Born in Finsbury Park in London 1935, Don McCullin left school at 15 without qualifications. He signed up to National Service in the RAF, becoming a photographic assistant working on aerial reconnaissance printing. He later bought his own camera, but his mother had to buy it back after he pawned it. This was the camera with which he took his first published photo – of The Guvners, a local Finsbury Park gang, one of whose number had committed a murder – which appeared in The Observer in 1958.
In 1961 he secured a contract working with The Observer, initially based in England, the role eventually took him around the world. McCullin was delighted when they asked him to cover the Cyprus war in 1964; this was the beginning of his long career as a photographer of war and other human disasters.
Between 1966 and 1984, he worked for The Sunday Times Magazine. Pre-Murdoch, The Sunday Times was at the cutting edge of investigative, critical journalism. During the period of his finest magazine work, McCullin worked under Editor-in-Chief Harold Evans and Art Editor David King. His assignments included Biafra, the Belgian Congo, the Northern Irish ‘Troubles’, Bangladesh, the Lebanese civil war, El Salvador, and the Russian invasion of Afghanistan. But he is most famous for his photos of Vietnam and Cambodia.
McCullin faced no restrictions, yet his work, in projecting the realities of war into millions of living-rooms back home, contributed substantially to the growth of anti-war feeling. One reason was that McCullin’s sympathies were with the victims – the poor, the dispossessed, and ordinary soldiers on both sides. He is scathing about working as an ’embedded’ journalist, “We spent years photographing dying soldiers in Vietnam, and they are not going to have that anymore… you have to bear witness. You cannot just look away.”
When he was refused permission to go to the Falklands in 1982, he assumed it was due to some kind of censorship. In fact, as he now knows, it was just down to bureaucracy – the Army had simply run out of press passes. Even so, an era was coming to an end. There has been no reporting from recent conflicts in Iraq or Afghanistan comparable with that of McCullin in Vietnam.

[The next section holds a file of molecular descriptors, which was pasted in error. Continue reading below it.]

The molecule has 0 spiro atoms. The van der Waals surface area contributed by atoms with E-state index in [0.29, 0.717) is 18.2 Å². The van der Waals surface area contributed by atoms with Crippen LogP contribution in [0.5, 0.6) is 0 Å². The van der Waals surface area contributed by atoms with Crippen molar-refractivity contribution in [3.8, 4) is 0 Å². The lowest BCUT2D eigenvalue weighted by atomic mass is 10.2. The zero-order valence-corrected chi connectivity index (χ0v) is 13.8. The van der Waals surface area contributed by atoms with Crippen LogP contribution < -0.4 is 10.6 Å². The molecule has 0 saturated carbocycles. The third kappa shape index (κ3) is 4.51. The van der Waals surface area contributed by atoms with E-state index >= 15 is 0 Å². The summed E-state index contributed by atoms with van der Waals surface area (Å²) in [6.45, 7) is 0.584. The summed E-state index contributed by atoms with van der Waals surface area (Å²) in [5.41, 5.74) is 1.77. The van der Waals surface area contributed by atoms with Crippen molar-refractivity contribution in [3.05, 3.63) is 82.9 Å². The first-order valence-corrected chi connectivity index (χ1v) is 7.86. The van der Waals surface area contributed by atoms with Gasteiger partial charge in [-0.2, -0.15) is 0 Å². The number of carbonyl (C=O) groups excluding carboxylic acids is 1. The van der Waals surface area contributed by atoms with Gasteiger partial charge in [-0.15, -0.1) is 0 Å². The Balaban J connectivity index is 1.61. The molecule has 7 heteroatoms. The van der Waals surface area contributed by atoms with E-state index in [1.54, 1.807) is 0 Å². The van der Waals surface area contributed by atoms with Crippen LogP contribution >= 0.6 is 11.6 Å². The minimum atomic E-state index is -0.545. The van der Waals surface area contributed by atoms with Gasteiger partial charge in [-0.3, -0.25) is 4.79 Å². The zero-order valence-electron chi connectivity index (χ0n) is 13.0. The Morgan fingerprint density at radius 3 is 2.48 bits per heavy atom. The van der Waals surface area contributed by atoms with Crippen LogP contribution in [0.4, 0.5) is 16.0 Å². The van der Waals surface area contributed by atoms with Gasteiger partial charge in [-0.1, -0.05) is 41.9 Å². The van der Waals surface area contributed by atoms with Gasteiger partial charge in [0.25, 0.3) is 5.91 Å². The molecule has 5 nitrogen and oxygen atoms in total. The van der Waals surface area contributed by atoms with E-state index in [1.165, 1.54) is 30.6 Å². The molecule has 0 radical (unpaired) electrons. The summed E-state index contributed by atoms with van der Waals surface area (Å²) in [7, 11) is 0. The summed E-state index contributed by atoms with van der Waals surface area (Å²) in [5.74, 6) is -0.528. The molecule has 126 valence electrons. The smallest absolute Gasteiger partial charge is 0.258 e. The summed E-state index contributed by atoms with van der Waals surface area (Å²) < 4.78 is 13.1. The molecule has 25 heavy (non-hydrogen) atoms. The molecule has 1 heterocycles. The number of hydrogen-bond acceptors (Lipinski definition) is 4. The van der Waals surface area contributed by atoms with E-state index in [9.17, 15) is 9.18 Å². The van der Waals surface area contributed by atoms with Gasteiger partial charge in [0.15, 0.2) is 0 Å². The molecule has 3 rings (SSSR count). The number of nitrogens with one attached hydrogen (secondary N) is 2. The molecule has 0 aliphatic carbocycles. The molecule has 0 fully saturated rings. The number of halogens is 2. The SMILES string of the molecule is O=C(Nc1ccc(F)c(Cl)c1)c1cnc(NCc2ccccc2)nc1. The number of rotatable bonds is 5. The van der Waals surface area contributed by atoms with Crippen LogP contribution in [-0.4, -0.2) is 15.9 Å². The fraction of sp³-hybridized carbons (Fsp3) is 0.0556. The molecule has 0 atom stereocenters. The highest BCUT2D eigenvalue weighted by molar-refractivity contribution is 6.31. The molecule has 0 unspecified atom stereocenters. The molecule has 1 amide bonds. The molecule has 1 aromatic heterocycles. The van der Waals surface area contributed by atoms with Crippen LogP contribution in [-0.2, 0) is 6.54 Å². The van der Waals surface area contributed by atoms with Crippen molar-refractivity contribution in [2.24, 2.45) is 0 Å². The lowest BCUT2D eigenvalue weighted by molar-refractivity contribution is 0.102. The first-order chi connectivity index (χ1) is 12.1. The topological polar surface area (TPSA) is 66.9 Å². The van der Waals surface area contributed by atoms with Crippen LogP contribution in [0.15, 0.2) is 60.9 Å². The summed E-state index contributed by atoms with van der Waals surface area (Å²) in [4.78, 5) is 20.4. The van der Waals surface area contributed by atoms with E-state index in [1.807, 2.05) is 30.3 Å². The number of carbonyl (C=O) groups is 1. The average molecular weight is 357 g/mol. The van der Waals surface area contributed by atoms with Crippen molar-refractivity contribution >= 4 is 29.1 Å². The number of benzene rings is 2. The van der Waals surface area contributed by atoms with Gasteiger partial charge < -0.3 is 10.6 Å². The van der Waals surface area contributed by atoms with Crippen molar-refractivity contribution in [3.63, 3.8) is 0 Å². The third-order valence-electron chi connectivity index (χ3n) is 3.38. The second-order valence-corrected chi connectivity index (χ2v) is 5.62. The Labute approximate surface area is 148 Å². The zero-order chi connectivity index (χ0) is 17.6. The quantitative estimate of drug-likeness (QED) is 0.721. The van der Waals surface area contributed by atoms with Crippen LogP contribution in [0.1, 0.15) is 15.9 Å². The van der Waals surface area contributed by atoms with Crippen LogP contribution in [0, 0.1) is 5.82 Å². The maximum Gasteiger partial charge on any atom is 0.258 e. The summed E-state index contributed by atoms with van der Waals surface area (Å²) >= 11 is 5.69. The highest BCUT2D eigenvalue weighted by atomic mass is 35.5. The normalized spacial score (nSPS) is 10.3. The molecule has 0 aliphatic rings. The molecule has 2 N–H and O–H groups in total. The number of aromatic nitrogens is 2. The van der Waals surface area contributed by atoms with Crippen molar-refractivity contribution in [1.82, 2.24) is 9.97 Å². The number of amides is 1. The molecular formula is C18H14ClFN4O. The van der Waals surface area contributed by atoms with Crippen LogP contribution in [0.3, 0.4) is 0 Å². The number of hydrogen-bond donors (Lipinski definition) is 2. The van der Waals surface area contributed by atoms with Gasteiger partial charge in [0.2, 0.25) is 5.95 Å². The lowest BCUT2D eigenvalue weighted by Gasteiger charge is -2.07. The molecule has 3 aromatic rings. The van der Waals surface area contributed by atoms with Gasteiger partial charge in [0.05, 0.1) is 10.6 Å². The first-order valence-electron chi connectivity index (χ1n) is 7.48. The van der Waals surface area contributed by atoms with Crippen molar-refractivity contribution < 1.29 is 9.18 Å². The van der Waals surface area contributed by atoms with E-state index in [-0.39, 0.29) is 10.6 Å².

McCullin took huge risks in order to take his photographs. He was threatened with a knife at a Muslim checkpoint in Beirut for having a Falangist press pass, blinded by CS gas during a riot in Derry, and wounded by fragments of mortar shell in Cambodia. But he reports having been most frightened when arrested by Idi Amin’s thugs in Uganda and taken to a notorious prison where they were murdering hundreds of people every day with sledgehammers. He survived; but damaged. He has a head full of demons, and bears a heavy burden of doubt and guilt, “Sometimes it felt like I was carrying pieces of human flesh back home with me, not negatives. It’s as if you are carrying the suffering of the people you have photographed.”
In 1981 Rupert Murdoch took over The Sunday Times; Harold Evans subsequently resigned citing differences over editorial independence in 1982. Soon after, replacement editor Andrew Neil dismissed McCullin after he’d complained about the newspaper’s lack of serious foreign and social coverage under the new regime.
In recent years he continues to travel internationally, including to India and Syria, photographing and printing new works. These newer images include the British landscape, notably of Somerset, where he now lives with his third wife.
In 1993 McCullin was the first photojournalist to be made a Commander of the British Empire (CBE), he is the author of more than a dozen books, and is recognised as one of the greatest war photographers in history.
In 2011 alongside Hamiltons Gallery’s exposition of his platinum prints, the Tate Britain presented a solo exhibition comprising a wide selection of his subjects, and the Imperial War Museum displayed Shaped By War, featuring over 250 photographs, contact sheets and personal memorabilia. In 2013, McCullin was honoured with an exhibition at Visa Pour L’Image, the International festival of photojournalism in Perpignan, to critical acclaim.